Privatisation poses challenges to the manner in which public values, such as accessibility, affordability, reliability, safety and sustainability, can be secured. In liberal societies the state, legitimised through democratic elections (input legitimacy) and the rule of law upheld by courts (output legitimacy), was traditionally regarded as the entity responsible for securing such values – although these values were perceived rather thinly. During the second half of the 20th century, with the role of the state expanding and public values conceived more thickly, the perception emerged that democratic elections and courts upholding the rule of law were not sufficient for legitimising the exercise of public power by states and that concerned members of the public should play a direct role in securing public values. As a result, public participation in the national context – here defined as consisting of the following elements: transparency (including access to information), public participation in decision-making, and access to courts or court-like institutions – emerged as a tool for securing public values, as well as checking, and thereby legitimising (input legitimacy), the exercise of public power by the state.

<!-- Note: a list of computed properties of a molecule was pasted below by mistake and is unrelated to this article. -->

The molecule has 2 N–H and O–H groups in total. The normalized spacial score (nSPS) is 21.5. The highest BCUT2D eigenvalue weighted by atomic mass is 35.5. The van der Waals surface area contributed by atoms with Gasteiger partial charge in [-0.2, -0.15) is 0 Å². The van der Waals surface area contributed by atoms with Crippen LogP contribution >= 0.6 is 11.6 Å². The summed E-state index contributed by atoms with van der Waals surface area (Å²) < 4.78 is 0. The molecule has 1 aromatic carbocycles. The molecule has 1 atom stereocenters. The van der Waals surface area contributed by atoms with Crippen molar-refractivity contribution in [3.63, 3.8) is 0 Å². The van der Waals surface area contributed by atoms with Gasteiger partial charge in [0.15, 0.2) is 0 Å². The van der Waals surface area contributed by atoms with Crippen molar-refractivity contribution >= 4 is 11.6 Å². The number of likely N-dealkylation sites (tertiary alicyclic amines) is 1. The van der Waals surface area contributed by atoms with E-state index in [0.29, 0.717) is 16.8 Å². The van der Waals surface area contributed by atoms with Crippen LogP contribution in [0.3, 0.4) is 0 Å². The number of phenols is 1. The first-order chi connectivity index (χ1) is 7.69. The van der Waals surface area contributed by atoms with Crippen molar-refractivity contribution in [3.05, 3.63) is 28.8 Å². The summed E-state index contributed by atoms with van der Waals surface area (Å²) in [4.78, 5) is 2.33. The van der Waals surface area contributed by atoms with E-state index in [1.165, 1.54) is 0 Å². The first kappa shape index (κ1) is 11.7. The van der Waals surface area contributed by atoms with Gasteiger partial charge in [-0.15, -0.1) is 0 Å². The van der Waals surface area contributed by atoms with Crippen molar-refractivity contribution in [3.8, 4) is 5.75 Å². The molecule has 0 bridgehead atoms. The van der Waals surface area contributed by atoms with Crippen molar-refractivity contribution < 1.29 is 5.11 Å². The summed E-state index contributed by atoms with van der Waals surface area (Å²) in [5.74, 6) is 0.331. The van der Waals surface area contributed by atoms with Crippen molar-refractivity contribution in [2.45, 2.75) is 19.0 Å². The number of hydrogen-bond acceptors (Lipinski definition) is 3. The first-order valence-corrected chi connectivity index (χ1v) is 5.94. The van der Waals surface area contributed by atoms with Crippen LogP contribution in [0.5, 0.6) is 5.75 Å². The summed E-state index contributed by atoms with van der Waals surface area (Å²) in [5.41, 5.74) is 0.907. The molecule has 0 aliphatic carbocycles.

privatisation, public values
Erasmus Law Review , Erasmus University Rotterdam
Erasmus Law Review
Erasmus Law Review
Erasmus School of Law

Hey, E, & Naudé Fourie, A. (2011). Introduction: Public Values and Public Participation in Decision-Making in Times of Privatisation. Erasmus Law Review, 4(2), 39–42. Retrieved from http://hdl.handle.net/1765/51356